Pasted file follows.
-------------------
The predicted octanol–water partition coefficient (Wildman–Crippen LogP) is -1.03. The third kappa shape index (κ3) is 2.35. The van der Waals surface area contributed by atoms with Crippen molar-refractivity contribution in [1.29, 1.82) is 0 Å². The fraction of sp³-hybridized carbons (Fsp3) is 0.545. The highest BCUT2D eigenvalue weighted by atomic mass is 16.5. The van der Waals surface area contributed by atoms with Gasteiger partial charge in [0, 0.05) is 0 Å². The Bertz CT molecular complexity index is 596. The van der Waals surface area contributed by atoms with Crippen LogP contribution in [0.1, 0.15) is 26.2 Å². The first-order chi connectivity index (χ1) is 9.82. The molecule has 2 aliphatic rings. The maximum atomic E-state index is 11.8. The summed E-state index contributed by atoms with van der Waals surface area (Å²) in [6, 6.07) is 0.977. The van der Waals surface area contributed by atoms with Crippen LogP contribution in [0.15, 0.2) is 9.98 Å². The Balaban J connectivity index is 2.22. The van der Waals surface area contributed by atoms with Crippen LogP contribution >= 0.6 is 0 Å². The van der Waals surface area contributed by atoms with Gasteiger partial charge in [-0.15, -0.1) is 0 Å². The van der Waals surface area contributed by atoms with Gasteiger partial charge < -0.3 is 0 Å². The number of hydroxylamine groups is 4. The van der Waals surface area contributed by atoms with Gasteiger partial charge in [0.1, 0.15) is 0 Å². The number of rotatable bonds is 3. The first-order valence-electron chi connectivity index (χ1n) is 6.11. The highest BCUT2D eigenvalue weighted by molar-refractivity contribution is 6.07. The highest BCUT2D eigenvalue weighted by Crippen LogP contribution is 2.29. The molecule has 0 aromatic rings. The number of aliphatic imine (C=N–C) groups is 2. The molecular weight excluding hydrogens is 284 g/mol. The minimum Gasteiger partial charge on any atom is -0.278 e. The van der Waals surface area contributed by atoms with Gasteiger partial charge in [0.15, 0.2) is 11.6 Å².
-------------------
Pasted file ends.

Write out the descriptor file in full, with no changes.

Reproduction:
The predicted octanol–water partition coefficient (Wildman–Crippen LogP) is -1.03. The third kappa shape index (κ3) is 2.35. The van der Waals surface area contributed by atoms with Crippen molar-refractivity contribution in [1.29, 1.82) is 0 Å². The fraction of sp³-hybridized carbons (Fsp3) is 0.545. The highest BCUT2D eigenvalue weighted by atomic mass is 16.5. The van der Waals surface area contributed by atoms with Gasteiger partial charge in [0, 0.05) is 0 Å². The Bertz CT molecular complexity index is 596. The van der Waals surface area contributed by atoms with Crippen LogP contribution in [0.1, 0.15) is 26.2 Å². The first-order chi connectivity index (χ1) is 9.82. The molecule has 2 aliphatic rings. The maximum atomic E-state index is 11.8. The summed E-state index contributed by atoms with van der Waals surface area (Å²) in [6, 6.07) is 0.977. The van der Waals surface area contributed by atoms with Crippen LogP contribution in [0.15, 0.2) is 9.98 Å². The Balaban J connectivity index is 2.22. The van der Waals surface area contributed by atoms with Crippen LogP contribution >= 0.6 is 0 Å². The van der Waals surface area contributed by atoms with Gasteiger partial charge in [-0.15, -0.1) is 0 Å². The van der Waals surface area contributed by atoms with Gasteiger partial charge < -0.3 is 0 Å². The number of hydroxylamine groups is 4. The van der Waals surface area contributed by atoms with Gasteiger partial charge in [0.1, 0.15) is 0 Å². The number of rotatable bonds is 3. The first-order valence-electron chi connectivity index (χ1n) is 6.11. The highest BCUT2D eigenvalue weighted by molar-refractivity contribution is 6.07. The highest BCUT2D eigenvalue weighted by Crippen LogP contribution is 2.29. The molecule has 0 aromatic rings. The number of aliphatic imine (C=N–C) groups is 2. The molecular weight excluding hydrogens is 284 g/mol. The minimum Gasteiger partial charge on any atom is -0.278 e. The van der Waals surface area contributed by atoms with Gasteiger partial charge in [0.15, 0.2) is 11.6 Å².